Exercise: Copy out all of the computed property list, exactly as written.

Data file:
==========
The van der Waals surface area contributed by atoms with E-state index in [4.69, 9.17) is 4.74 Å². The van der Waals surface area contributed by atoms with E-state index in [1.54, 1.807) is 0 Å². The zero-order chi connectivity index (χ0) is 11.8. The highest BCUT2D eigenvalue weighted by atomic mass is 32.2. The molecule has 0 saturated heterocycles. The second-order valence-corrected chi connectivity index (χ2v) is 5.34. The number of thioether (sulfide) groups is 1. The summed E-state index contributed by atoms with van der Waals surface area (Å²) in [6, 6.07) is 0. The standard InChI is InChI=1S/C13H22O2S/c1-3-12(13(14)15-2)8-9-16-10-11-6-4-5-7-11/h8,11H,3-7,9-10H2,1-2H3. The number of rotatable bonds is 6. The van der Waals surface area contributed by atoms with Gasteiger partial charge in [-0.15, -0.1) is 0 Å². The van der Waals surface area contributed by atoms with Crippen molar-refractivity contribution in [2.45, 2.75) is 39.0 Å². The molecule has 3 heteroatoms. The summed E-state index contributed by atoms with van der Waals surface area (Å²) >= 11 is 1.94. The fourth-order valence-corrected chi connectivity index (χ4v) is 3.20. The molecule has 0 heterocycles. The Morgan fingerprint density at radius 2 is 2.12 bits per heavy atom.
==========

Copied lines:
The van der Waals surface area contributed by atoms with E-state index in [4.69, 9.17) is 4.74 Å². The van der Waals surface area contributed by atoms with E-state index in [1.54, 1.807) is 0 Å². The zero-order chi connectivity index (χ0) is 11.8. The highest BCUT2D eigenvalue weighted by atomic mass is 32.2. The molecule has 0 saturated heterocycles. The second-order valence-corrected chi connectivity index (χ2v) is 5.34. The number of thioether (sulfide) groups is 1. The summed E-state index contributed by atoms with van der Waals surface area (Å²) in [6, 6.07) is 0. The standard InChI is InChI=1S/C13H22O2S/c1-3-12(13(14)15-2)8-9-16-10-11-6-4-5-7-11/h8,11H,3-7,9-10H2,1-2H3. The number of rotatable bonds is 6. The van der Waals surface area contributed by atoms with Gasteiger partial charge in [-0.15, -0.1) is 0 Å². The van der Waals surface area contributed by atoms with Crippen molar-refractivity contribution in [2.45, 2.75) is 39.0 Å². The molecule has 3 heteroatoms. The summed E-state index contributed by atoms with van der Waals surface area (Å²) >= 11 is 1.94. The fourth-order valence-corrected chi connectivity index (χ4v) is 3.20. The molecule has 0 heterocycles. The Morgan fingerprint density at radius 2 is 2.12 bits per heavy atom.